In chapter one, a brief background of the study was delved into and this gave a pointer to the research problem which was raised. The study seeks to analyze the diplomacy that is involved in the recognition of states in the IS. It was ascertained that Somaliland has all the qualities of a state in the current day and age but it has failed in its attempts to obtain international recognition. This state of affairs attracts pertinent questions that this study will seek to contribute to answering.
This chapter aims to provide an in-depth overview of the history of Somalia and by extension Somaliland. This will help in providing an understanding of the journey that Somalia has taken in the course of time up until Somaliland began to seek international recognition. The historical overview will be classified into three viz. pre-colonial and colonial period; the post-colonial era, and the period after secession from Somalia.
2.2 Pre-colonial and colonial period
Because of its clan system, it would be a faux pas to try to understand the history of Somaliland without going into that of Somalia or that of the Somali as a people. Mohamoud provides an important analysis of the Somali people. He suggests that the social structure of the Somali pastoral nomads has some key characteristics. First, the Somalis are highly egalitarian because of the absence of exploitation and domination in their power relations. Second, the Somali society is stateless, lacking centralized institutions and formalized authority. Third, the primary social networks of the Somali people are regulated by a web of lineage segmentation, which provides the fundamental basis for identity formation. Accordingly, it must be the persistence of this primordial kinship segmentation that prevented Somali society from developing a single political unit during the pre-colonial period. Mohamoud’s analysis is that in the contemporary postcolonial era, the tenacity of this lineage segmentation is what perpetuates social divisiveness and political fragmentation among the Somali population.
Kieh argues that European colonialists formalized the incorporation of Somali societies into the global capitalist system and completed the process of the commodification of social relations by shifting from clan-based to class-based interests. Under the new relations of production, the upper class consisted of the colonial agents, the middle stratum consisted of Somali compradors and the lowest tier comprised the subaltern classes consisting primarily of pastoralists and farmers. Characteristically, the colonial state was used as a vehicle for legitimizing and maintaining the mode of production and its associated relations of production and system of unequal exchange and lopsided power arrangements.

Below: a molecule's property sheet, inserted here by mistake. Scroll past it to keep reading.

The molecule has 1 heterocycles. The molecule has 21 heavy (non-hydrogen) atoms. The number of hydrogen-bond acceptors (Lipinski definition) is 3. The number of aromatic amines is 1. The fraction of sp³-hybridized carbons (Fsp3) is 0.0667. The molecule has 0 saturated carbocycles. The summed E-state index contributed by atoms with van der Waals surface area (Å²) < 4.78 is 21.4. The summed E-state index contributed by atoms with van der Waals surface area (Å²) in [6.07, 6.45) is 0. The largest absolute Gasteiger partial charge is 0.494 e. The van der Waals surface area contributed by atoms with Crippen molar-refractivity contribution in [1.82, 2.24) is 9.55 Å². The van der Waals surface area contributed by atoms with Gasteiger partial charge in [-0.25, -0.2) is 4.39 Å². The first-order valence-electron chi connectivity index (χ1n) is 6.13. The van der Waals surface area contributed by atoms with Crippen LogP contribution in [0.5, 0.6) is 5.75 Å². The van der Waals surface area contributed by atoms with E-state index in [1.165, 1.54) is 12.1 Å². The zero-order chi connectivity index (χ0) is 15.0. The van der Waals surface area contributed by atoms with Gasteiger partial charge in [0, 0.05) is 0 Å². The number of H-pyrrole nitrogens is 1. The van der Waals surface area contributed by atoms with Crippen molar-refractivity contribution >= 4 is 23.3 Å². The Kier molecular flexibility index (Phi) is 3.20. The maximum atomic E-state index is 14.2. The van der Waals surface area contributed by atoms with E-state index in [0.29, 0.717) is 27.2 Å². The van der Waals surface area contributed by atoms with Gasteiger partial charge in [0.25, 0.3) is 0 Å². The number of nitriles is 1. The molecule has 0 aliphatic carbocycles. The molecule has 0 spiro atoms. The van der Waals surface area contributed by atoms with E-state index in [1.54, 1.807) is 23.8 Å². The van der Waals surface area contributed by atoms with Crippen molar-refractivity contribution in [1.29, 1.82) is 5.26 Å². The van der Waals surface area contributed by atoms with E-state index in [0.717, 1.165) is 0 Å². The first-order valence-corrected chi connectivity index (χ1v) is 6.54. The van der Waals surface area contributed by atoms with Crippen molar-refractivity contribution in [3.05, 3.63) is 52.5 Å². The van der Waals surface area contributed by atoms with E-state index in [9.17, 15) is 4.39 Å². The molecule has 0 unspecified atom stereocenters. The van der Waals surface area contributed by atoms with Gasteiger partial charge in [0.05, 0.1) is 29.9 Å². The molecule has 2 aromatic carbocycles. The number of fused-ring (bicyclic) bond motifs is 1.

Fitzgerald affirms that Somalia is steeped in thousands of years of history and that the ancient Egyptians spoke of it as “God’s Land” (the Land of Punt). Chinese merchants frequented the Somali coast in the tenth and fourteenth centuries and, according to tradition, returned home with giraffes, leopards, and tortoises to add color and variety to imperial menagerie. According to Fitzgerald, Greek merchant ships and medieval Arab dhows plied the Somali coast. The Arabs referred to the Somalis, along with the related peoples, as the Berberi.
The opening of the Suez Canal in 1869 increased European involvement and interests in the Horn of Africa. Indeed, by the eighteenth century, the Somalis essentially had developed their present way of life, which is based on pastoral nomadism and the Islamic faith. As colonialists divided up the Somalis, Ethiopia emerged as the master of the hinterland, especially after defeating Italy in the 1896 battle of Adowa and thereafter assuming control of the Ogaden region. From 1897 and during the colonial period, the Somalis were separated into five mini-Somalilands: British Somaliland (north central), French Somaliland (east and southeast); Italian Somaliland (south); Ethiopian Somaliland (the Ogaden); and what came to be called the Northern Frontier District of Kenya.
Easton observes that in the 1880s Britain, France, and Italy were disputing their spheres of influence in Africa with one another, and with the then Abyssinia. Easton adds that in the circumstances then prevailing, it was necessary for the Somalis who lived in the Horn of Africa to obtain some protection. The Somali chiefs of the protectorate sought British protection and signed treaties with Great Britain, who Easton affirms that for a long time administered the territory through Aden which was itself a dependency of the government of India.
As Page notes, European colonialism first arrived in Somalia in 1887 when the British, attempting to safeguard their trade interests in the Indian Ocean, proclaimed the British Somaliland Protectorate. Juang, however, offers different dates. He posits that in 1884, the first British political agent was appointed to the country and that the British protectorate called British Somaliland was established in 1885 but was initially governed from India. Shortly thereafter in 1889, the Italians established their own protectorates over the Obbia and Mijertein sultanates and continued expanding southward toward the Juba River such that by 1892, Italy had laid claim to all of Somalia outside of British Somaliland. Even though both the British and the Italians made efforts between 1892 and 1899 to consolidate their control over their spheres of influence, it is the Italians who managed to institute any semblance of formal administration. In 1899 there arose formidable resistance movements which challenged the British and the Italians. One notable rebellion was led by Muhammad Abdullah Hassan (also known to the British as ‘Mad Mullah’), a religious leader from the north who attracted a huge following among like-minded Somali.